In cryptography, a certificate authority or certification authority (CA) is an entity that issues digital certificates. A digital certificate certifies the ownership of a public key by the named subject of the certificate. This allows others (relying parties) to rely upon signatures or on assertions made about the private key that corresponds to the certified public key. A CA acts as a trusted third party—trusted both by the subject (owner) of the certificate and by the party relying upon the certificate. The format of these certificates is specified by the X.509 standard.
One particularly common use for certificate authorities is to sign certificates used in HTTPS, the secure browsing protocol for the World Wide Web. Another common use is in issuing identity cards by national governments for use in electronically signing documents.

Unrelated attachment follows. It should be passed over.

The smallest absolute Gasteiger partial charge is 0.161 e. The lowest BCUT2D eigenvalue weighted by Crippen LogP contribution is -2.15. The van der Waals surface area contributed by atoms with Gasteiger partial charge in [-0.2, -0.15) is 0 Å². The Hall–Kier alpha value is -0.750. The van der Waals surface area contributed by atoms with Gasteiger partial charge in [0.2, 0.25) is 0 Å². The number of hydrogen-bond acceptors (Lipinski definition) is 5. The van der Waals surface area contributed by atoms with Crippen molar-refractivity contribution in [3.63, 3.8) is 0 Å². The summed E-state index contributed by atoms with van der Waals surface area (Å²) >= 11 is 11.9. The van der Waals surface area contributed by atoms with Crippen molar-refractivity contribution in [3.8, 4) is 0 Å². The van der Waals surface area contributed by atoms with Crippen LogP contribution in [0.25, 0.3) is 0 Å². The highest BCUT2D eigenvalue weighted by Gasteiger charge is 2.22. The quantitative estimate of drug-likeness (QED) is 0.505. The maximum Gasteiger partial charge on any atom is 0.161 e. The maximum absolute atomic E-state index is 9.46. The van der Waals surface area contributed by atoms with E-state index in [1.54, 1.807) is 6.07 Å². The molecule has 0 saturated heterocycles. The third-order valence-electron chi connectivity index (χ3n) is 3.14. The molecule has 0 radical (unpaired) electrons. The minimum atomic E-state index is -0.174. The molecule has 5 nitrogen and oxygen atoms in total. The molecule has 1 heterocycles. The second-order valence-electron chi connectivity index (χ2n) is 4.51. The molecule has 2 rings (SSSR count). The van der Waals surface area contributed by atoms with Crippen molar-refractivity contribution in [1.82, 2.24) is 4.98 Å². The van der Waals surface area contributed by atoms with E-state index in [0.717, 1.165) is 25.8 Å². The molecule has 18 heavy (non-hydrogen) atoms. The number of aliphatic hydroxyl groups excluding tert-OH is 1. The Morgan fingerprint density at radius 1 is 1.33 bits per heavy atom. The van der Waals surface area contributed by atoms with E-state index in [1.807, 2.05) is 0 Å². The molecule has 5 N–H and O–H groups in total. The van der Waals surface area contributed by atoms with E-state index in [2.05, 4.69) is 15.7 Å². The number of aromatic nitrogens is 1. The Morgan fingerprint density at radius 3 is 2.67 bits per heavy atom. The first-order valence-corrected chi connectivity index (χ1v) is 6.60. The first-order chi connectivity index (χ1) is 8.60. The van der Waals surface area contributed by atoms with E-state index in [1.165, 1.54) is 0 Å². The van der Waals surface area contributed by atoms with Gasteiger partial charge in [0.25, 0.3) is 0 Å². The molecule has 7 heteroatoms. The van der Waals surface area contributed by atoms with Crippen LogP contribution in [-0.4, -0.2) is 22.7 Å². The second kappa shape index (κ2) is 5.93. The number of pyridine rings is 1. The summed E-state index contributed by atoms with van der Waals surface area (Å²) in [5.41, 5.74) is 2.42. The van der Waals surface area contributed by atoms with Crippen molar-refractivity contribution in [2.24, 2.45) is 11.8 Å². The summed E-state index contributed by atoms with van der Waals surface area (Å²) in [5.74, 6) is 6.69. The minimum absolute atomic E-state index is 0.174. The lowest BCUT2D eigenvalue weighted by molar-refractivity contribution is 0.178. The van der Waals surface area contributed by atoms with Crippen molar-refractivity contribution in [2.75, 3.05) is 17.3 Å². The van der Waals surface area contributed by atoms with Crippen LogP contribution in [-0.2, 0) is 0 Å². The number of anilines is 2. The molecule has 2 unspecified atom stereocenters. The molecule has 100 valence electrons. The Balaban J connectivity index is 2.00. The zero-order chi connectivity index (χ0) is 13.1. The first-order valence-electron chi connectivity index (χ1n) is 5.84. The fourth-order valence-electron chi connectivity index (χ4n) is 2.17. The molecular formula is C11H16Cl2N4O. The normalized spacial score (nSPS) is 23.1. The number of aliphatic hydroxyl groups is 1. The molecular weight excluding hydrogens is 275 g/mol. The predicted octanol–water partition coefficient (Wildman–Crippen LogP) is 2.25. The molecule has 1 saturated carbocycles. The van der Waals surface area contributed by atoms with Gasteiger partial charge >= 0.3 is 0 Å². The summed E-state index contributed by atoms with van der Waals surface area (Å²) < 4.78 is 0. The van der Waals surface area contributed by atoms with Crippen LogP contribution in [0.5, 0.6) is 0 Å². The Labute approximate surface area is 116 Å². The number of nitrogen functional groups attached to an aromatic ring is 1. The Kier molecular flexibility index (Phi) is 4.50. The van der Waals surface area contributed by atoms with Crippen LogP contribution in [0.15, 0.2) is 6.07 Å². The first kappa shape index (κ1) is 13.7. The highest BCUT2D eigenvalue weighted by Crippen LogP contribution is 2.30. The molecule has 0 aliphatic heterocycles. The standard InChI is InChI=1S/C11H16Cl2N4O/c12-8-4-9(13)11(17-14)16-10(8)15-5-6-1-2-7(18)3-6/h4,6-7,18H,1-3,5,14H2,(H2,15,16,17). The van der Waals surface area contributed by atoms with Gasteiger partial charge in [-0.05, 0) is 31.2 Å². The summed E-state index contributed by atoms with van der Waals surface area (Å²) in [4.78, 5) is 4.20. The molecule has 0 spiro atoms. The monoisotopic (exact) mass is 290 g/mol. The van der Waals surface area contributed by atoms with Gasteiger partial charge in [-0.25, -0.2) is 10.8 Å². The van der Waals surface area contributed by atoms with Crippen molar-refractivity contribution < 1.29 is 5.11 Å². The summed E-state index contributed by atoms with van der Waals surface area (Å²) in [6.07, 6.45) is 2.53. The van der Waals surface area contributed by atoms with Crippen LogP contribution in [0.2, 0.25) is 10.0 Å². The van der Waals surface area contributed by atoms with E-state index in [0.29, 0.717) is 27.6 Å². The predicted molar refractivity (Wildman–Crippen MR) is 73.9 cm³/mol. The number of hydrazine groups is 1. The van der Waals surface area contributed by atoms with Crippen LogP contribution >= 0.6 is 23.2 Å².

Trusted certificates can be used to create secure connections to a server via the Internet. A certificate is essential in order to circumvent a malicious party which happens to be on the route to a target server which acts as if it were the target. Such a scenario is commonly referred to as a man-in-the-middle attack. The client uses the CA certificate to authenticate the CA signature on the server certificate, as part of the authorizations before launching a secure connection. Usually, client software—for example, browsers—include a set of trusted CA certificates. This makes sense, as many users need to trust their client software. A malicious or compromised client can skip any security check and still fool its users into believing otherwise. SOURCE